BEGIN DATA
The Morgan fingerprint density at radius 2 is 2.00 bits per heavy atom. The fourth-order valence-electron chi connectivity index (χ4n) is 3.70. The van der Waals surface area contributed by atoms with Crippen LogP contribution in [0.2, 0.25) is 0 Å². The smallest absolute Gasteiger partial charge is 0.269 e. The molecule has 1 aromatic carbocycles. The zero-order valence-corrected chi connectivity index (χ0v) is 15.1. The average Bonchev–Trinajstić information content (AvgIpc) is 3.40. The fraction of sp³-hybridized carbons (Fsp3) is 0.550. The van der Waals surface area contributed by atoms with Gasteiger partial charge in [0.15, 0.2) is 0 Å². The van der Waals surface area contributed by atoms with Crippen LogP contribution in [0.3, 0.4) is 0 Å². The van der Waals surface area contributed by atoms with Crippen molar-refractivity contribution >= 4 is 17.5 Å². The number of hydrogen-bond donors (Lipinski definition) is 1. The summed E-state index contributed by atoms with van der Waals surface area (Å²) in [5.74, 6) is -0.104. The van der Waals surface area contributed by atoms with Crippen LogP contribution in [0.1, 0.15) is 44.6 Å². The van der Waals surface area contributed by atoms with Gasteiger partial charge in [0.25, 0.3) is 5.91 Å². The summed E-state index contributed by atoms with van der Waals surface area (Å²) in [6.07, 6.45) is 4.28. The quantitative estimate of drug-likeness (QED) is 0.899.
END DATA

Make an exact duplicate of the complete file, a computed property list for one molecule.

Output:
The Morgan fingerprint density at radius 2 is 2.00 bits per heavy atom. The fourth-order valence-electron chi connectivity index (χ4n) is 3.70. The van der Waals surface area contributed by atoms with Crippen LogP contribution in [0.2, 0.25) is 0 Å². The smallest absolute Gasteiger partial charge is 0.269 e. The molecule has 1 aromatic carbocycles. The zero-order valence-corrected chi connectivity index (χ0v) is 15.1. The average Bonchev–Trinajstić information content (AvgIpc) is 3.40. The fraction of sp³-hybridized carbons (Fsp3) is 0.550. The van der Waals surface area contributed by atoms with Gasteiger partial charge in [0.15, 0.2) is 0 Å². The van der Waals surface area contributed by atoms with Crippen LogP contribution in [0.3, 0.4) is 0 Å². The van der Waals surface area contributed by atoms with Crippen molar-refractivity contribution >= 4 is 17.5 Å². The number of hydrogen-bond donors (Lipinski definition) is 1. The summed E-state index contributed by atoms with van der Waals surface area (Å²) in [5.74, 6) is -0.104. The van der Waals surface area contributed by atoms with Crippen LogP contribution in [0.1, 0.15) is 44.6 Å². The van der Waals surface area contributed by atoms with Gasteiger partial charge in [0.25, 0.3) is 5.91 Å². The summed E-state index contributed by atoms with van der Waals surface area (Å²) in [6.07, 6.45) is 4.28. The quantitative estimate of drug-likeness (QED) is 0.899.